The introduction challenges three durable and interrelated stereotypes about Amazonian history: that the tropical environment prevented the development of large, stable societies; that native Amazonians and their descendants were culturally predisposed to a wandering existence; and that settlement could have been imposed only from above. In contrast to works that depict the historical process of settlement as led by the colonial state, the central argument of the book is that native Amazonians used mobility to create enduring communities within the colony. The introduction explains how ethnohistorical methods have been used in this study and highlights the book’s contribution to the literature (mostly coming out of Spanish America) on native mobility and the history of “colonial Indians.” The relevance of anthropological, ecological, and geographical perspectives on Amazonia is also outlined here.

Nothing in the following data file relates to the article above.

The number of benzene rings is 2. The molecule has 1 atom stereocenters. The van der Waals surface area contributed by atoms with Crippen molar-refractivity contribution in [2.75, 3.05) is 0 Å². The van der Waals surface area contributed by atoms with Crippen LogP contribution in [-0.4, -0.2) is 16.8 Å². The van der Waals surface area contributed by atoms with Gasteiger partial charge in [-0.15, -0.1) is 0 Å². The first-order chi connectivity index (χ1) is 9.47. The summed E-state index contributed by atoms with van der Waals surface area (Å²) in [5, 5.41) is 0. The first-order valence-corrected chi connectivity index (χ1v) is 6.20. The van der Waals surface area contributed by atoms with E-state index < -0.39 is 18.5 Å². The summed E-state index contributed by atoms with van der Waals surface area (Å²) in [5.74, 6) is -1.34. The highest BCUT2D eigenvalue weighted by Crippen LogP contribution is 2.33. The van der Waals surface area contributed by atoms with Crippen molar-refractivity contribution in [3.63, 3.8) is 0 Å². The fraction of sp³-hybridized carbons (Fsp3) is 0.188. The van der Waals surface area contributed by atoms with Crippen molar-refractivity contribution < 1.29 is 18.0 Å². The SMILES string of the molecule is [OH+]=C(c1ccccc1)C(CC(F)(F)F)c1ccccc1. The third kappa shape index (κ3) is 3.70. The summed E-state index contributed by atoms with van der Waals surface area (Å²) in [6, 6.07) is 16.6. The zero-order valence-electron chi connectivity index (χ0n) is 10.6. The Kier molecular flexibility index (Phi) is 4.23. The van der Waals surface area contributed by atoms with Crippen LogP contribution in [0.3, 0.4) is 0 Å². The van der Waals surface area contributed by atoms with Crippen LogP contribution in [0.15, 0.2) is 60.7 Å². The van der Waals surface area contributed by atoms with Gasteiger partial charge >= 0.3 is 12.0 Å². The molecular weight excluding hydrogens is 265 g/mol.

Stanford Scholarship Online requires a subscription or purchase to access the full text of books within the service. Public users can however freely search the site and view the abstracts and keywords for each book and chapter.
If you think you should have access to this title, please contact your librarian.
To troubleshoot, please check our FAQs , and if you can't find the answer there, please contact us.